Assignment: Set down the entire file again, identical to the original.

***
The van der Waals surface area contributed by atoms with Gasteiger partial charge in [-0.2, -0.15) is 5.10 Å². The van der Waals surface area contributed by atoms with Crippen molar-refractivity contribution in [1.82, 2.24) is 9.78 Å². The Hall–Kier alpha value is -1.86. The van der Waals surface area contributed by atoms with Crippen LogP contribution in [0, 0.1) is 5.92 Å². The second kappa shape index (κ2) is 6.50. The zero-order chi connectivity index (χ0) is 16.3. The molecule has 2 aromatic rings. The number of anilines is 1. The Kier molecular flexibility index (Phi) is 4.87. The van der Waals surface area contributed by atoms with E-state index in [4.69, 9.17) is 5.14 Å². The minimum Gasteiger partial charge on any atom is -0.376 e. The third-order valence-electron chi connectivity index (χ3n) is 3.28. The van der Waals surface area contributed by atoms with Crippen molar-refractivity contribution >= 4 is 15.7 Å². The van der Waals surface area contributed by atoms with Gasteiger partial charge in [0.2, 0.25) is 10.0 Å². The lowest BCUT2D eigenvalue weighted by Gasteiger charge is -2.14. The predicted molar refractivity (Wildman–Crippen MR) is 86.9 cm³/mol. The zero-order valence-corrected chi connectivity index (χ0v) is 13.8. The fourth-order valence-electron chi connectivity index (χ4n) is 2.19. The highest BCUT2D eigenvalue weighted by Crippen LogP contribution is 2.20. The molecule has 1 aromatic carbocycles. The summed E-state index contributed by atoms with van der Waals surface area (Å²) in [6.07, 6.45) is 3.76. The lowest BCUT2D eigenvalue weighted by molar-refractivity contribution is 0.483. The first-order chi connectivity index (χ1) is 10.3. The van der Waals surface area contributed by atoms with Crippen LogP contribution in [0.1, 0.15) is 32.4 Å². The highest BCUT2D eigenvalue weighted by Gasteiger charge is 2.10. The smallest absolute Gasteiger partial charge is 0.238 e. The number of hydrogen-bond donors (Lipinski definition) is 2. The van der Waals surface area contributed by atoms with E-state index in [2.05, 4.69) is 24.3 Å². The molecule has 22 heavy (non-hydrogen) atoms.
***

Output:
The van der Waals surface area contributed by atoms with Gasteiger partial charge in [-0.2, -0.15) is 5.10 Å². The van der Waals surface area contributed by atoms with Crippen molar-refractivity contribution in [1.82, 2.24) is 9.78 Å². The Hall–Kier alpha value is -1.86. The van der Waals surface area contributed by atoms with Crippen LogP contribution in [0, 0.1) is 5.92 Å². The second kappa shape index (κ2) is 6.50. The zero-order chi connectivity index (χ0) is 16.3. The molecule has 2 aromatic rings. The number of anilines is 1. The Kier molecular flexibility index (Phi) is 4.87. The van der Waals surface area contributed by atoms with E-state index in [4.69, 9.17) is 5.14 Å². The minimum Gasteiger partial charge on any atom is -0.376 e. The third-order valence-electron chi connectivity index (χ3n) is 3.28. The van der Waals surface area contributed by atoms with Crippen molar-refractivity contribution >= 4 is 15.7 Å². The van der Waals surface area contributed by atoms with Gasteiger partial charge in [0.2, 0.25) is 10.0 Å². The lowest BCUT2D eigenvalue weighted by Gasteiger charge is -2.14. The predicted molar refractivity (Wildman–Crippen MR) is 86.9 cm³/mol. The zero-order valence-corrected chi connectivity index (χ0v) is 13.8. The fourth-order valence-electron chi connectivity index (χ4n) is 2.19. The highest BCUT2D eigenvalue weighted by Crippen LogP contribution is 2.20. The molecule has 1 aromatic carbocycles. The summed E-state index contributed by atoms with van der Waals surface area (Å²) in [6.07, 6.45) is 3.76. The lowest BCUT2D eigenvalue weighted by molar-refractivity contribution is 0.483. The first-order chi connectivity index (χ1) is 10.3. The van der Waals surface area contributed by atoms with Crippen LogP contribution in [0.1, 0.15) is 32.4 Å². The highest BCUT2D eigenvalue weighted by Gasteiger charge is 2.10. The smallest absolute Gasteiger partial charge is 0.238 e. The number of hydrogen-bond donors (Lipinski definition) is 2. The van der Waals surface area contributed by atoms with E-state index in [2.05, 4.69) is 24.3 Å². The molecule has 22 heavy (non-hydrogen) atoms.